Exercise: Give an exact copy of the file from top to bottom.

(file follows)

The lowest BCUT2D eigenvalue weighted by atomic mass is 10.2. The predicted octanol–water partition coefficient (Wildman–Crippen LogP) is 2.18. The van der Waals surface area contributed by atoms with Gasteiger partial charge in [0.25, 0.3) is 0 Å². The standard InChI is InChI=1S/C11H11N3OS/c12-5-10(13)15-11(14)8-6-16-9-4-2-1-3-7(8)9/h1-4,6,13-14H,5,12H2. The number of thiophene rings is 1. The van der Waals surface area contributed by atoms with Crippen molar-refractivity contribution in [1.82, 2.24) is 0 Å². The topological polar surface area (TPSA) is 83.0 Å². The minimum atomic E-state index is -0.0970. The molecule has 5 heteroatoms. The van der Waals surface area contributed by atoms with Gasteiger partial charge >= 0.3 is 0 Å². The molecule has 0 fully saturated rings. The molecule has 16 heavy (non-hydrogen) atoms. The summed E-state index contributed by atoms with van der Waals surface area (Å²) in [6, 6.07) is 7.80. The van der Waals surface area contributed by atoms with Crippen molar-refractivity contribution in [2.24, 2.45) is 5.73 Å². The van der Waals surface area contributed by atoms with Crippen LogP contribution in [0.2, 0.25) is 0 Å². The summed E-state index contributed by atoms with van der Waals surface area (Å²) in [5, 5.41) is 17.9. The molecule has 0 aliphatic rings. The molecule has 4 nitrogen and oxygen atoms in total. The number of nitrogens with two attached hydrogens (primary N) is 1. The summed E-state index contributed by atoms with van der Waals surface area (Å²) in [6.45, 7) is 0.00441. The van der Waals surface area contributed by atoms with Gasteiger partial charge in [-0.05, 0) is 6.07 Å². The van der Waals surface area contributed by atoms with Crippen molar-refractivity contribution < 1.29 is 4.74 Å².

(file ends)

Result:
The lowest BCUT2D eigenvalue weighted by atomic mass is 10.2. The predicted octanol–water partition coefficient (Wildman–Crippen LogP) is 2.18. The van der Waals surface area contributed by atoms with Gasteiger partial charge in [0.25, 0.3) is 0 Å². The standard InChI is InChI=1S/C11H11N3OS/c12-5-10(13)15-11(14)8-6-16-9-4-2-1-3-7(8)9/h1-4,6,13-14H,5,12H2. The number of thiophene rings is 1. The van der Waals surface area contributed by atoms with Crippen molar-refractivity contribution in [1.82, 2.24) is 0 Å². The topological polar surface area (TPSA) is 83.0 Å². The minimum atomic E-state index is -0.0970. The molecule has 5 heteroatoms. The van der Waals surface area contributed by atoms with Gasteiger partial charge >= 0.3 is 0 Å². The molecule has 0 fully saturated rings. The molecule has 16 heavy (non-hydrogen) atoms. The summed E-state index contributed by atoms with van der Waals surface area (Å²) in [6, 6.07) is 7.80. The van der Waals surface area contributed by atoms with Crippen molar-refractivity contribution in [2.24, 2.45) is 5.73 Å². The van der Waals surface area contributed by atoms with Crippen LogP contribution in [0.2, 0.25) is 0 Å². The summed E-state index contributed by atoms with van der Waals surface area (Å²) in [5, 5.41) is 17.9. The molecule has 0 aliphatic rings. The molecule has 4 nitrogen and oxygen atoms in total. The number of nitrogens with two attached hydrogens (primary N) is 1. The summed E-state index contributed by atoms with van der Waals surface area (Å²) in [6.45, 7) is 0.00441. The van der Waals surface area contributed by atoms with Gasteiger partial charge in [-0.05, 0) is 6.07 Å². The van der Waals surface area contributed by atoms with Crippen molar-refractivity contribution < 1.29 is 4.74 Å².